Last post on Jun 02, 2013 at 7:08 PM
You are in the Chevrolet Impala
What is this discussion about?
Chevrolet Impala, Sedan
#12045 of 13620 Cop Cars/bearmer
Jul 15, 2003 (6:54 am)
I have a minor correction. There indeed have been many successful unibody cop cars. Every Chrysler Corporation car (except the 1960-1967 Imperial) was unibody since 1960, and they had well over 60% of the police market for many years, and were a strong contender for police sales until the Diplomat/Gran Fury were discontinued in 1989.
Also, Chevy's Nova was unibody, and it was a successful (in performance, at least, maybe not by sales volume) police car.
I think you mean front drive cars, given your later points (which are correct). You can and did have unibody RWD cars. The FWD cars are also unibody, but have other problems (as stated)--the whole drivetrain is out front and can be damaged more easily. Ford had a lot of problems with this very issue in the police Taurus--ask the city of Baltimore. They dropped the police package with the redesign for 1996. Chevy's had more luck with the Lumina and Impala, though there are still some problems.
Suitability often depends on use. One department may find Impalas or Intrepids to be the perfect car, while others need and want the Crown Victoria.
One note on the Impala--apparently the transmissions are not holding up on the cop versions. The Greater Boston Police Council (which coordinates buys of equipment) went with some 2000 and 2001 Impalas. They were well-received, and one department gave a glowing report to the Impalas, and another department bought 5 based on that. In the time it took to deliver the cars, the first department's Impalas hit 60,000 miles and beyond, and the bottom fell out. When the second department asked again, the first said they were sorry that the second had ordered the cars--the first department had so many problems that put cars out of service that they'd had to put unmarked detective cars on patrol, and they'd since ordered all new Crown Vics. These are now in service and they have no Impalas any more.
The second department is now having the same troubles now that their 5 Impalas have over 60,000 miles. The main trouble is transmissions, not front ends though. The department mechanic says they are constantly having problems that take them out of service. He said they are much more troublesome than the department's older Crown Vics, with close to double the mileage on the Impalas. He even commented that one unmarked (former patrol) '89 Crown Vic seemed less troublesome, and it had over 120,000 miles.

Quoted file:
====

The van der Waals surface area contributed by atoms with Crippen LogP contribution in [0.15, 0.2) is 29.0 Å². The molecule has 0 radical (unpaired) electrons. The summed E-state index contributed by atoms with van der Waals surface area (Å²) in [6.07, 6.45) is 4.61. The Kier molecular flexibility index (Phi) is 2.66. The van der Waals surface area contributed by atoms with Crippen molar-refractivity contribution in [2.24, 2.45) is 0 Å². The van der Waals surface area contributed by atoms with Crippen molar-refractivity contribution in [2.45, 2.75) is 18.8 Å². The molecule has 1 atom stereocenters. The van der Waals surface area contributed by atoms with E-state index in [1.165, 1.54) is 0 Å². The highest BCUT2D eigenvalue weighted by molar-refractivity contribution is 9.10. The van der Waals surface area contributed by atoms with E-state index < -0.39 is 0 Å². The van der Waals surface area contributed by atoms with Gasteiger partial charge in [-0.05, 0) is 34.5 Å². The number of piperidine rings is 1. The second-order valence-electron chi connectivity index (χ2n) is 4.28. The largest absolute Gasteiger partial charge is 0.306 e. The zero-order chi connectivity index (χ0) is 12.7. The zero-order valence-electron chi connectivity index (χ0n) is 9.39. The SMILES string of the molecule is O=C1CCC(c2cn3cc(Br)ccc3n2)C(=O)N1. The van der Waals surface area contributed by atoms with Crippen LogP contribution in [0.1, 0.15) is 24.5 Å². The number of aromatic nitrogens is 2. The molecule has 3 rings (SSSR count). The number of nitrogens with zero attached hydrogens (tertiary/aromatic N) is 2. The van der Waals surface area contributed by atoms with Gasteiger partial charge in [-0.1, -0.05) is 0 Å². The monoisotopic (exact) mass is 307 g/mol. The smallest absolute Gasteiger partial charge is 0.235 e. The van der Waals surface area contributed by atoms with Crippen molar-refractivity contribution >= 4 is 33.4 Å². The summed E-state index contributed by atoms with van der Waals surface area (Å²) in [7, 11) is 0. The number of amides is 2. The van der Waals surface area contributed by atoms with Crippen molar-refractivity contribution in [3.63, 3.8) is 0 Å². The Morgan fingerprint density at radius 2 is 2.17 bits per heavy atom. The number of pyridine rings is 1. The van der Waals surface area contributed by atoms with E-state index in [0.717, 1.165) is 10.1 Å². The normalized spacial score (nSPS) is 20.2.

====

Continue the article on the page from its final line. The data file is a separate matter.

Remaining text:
I'd post a link to the newspaper article where I got this info, but it's no longer there and they don't archive. It was in the Medford Transcript, at www.townonline.com/medford
Just food for thought, since the civilian transmissions are generally considered quite good.
#12046 of 13620 Impala Transmission
Jul 15, 2003 (4:10 pm)
Hi. New to the board, and I would like to ask about the Impala transmission. Is the difference between the success between civilian and police transmissions that the actual transmission is different, or just that the police ride them a lot harder and differently than a regular driver?
#12047 of 13620 Impala transmission
Jul 16, 2003 (4:27 am)
Wish I knew. I couldn't get any sense of that from the article (and the PDs involved had bought the cars for patrol--I don't think they got any new Impalas for unmarked units. They just hand down the old patrol units when they get new ones).
The first town mentioned is suburban to rural and the second is much more urban (more traffic lights, more traffic, more stop and go, more idling, more calls to respond to), which makes it even tougher to say what's going on, since they aren't quite using the cars the same way.
The writer did contact NYPD, since they have a huge fleet of Impalas, but he was unable to get in touch with anyone who could comment in time for the article's deadline. I'd have been interested to hear what their experiences have been.
I would hope that GM used a beefier version of the transaxle for the cop package Impalas, but I can't say that for sure.
#12048 of 13620 ehenness re cop cars
Jul 16, 2003 (5:53 am)
Thanks for commenting. If the new unibodies aren't having a lot of chassis alignment problems in police service, it unravels my thesis that they're too weak. You're right about Chrysler's early unibodies but those cars had heavy side rails and crossmembers that looked like a real frame. The body was welded to them instead of on rubber cushions. I think they had a separate stub frame in front like the new ones. I had a 64 Chrysler that was as rigid as anything I've owned but it had too much road noise. I believe that Lincolns in the late 50s were unibodies too.
I think what I'm grumbling about is replacing the frame with U-channels pressed into the floorboard in the name of fuel economy. That's an oversimplification, I know. I read that major body work has become less common because it's more difficult. Collisions that in the past just needed Bondo and paint now require a chassis bending jig to move the wheels back to where they belong. Too often the result is a car that's unsafe to drive. Insurance companies prefer to call it unrepairable and not take the risk. They're becoming disposable.
#12049 of 13620 Bearmer/Cop cars
Jul 17, 2003 (5:11 am)